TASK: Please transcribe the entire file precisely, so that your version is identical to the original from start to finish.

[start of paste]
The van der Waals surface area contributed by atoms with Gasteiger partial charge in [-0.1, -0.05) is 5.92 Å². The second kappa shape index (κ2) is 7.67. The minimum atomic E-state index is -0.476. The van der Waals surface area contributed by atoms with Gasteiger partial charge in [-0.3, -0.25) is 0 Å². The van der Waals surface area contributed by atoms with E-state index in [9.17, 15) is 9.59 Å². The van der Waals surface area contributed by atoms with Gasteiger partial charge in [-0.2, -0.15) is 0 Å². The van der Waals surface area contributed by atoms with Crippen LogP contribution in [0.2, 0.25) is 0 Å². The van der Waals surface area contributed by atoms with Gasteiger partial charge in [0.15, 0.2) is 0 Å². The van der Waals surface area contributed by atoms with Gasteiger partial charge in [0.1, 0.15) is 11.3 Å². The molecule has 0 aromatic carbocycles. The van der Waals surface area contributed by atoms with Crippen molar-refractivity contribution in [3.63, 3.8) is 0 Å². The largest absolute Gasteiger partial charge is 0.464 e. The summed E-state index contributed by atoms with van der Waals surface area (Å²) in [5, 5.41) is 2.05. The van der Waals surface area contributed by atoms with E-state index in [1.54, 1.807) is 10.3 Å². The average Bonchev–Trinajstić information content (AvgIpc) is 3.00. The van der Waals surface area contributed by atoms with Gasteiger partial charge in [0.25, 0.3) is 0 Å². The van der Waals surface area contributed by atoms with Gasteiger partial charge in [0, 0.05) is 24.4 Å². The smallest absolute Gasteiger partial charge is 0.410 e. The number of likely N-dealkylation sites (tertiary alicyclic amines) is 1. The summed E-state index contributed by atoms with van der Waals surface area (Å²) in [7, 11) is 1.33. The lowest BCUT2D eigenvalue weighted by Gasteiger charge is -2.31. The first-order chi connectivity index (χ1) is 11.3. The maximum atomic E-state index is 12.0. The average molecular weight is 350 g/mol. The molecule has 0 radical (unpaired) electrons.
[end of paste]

The van der Waals surface area contributed by atoms with Gasteiger partial charge in [-0.1, -0.05) is 5.92 Å². The second kappa shape index (κ2) is 7.67. The minimum atomic E-state index is -0.476. The van der Waals surface area contributed by atoms with Gasteiger partial charge in [-0.3, -0.25) is 0 Å². The van der Waals surface area contributed by atoms with E-state index in [9.17, 15) is 9.59 Å². The van der Waals surface area contributed by atoms with Gasteiger partial charge in [-0.2, -0.15) is 0 Å². The van der Waals surface area contributed by atoms with Crippen LogP contribution in [0.2, 0.25) is 0 Å². The van der Waals surface area contributed by atoms with Gasteiger partial charge in [0.15, 0.2) is 0 Å². The van der Waals surface area contributed by atoms with Gasteiger partial charge in [0.1, 0.15) is 11.3 Å². The molecule has 0 aromatic carbocycles. The van der Waals surface area contributed by atoms with Crippen molar-refractivity contribution in [3.63, 3.8) is 0 Å². The largest absolute Gasteiger partial charge is 0.464 e. The summed E-state index contributed by atoms with van der Waals surface area (Å²) in [5, 5.41) is 2.05. The van der Waals surface area contributed by atoms with E-state index in [1.54, 1.807) is 10.3 Å². The average Bonchev–Trinajstić information content (AvgIpc) is 3.00. The van der Waals surface area contributed by atoms with Gasteiger partial charge in [0.25, 0.3) is 0 Å². The van der Waals surface area contributed by atoms with Gasteiger partial charge in [0, 0.05) is 24.4 Å². The smallest absolute Gasteiger partial charge is 0.410 e. The number of likely N-dealkylation sites (tertiary alicyclic amines) is 1. The summed E-state index contributed by atoms with van der Waals surface area (Å²) in [7, 11) is 1.33. The lowest BCUT2D eigenvalue weighted by Gasteiger charge is -2.31. The first-order chi connectivity index (χ1) is 11.3. The maximum atomic E-state index is 12.0. The average molecular weight is 350 g/mol. The molecule has 0 radical (unpaired) electrons.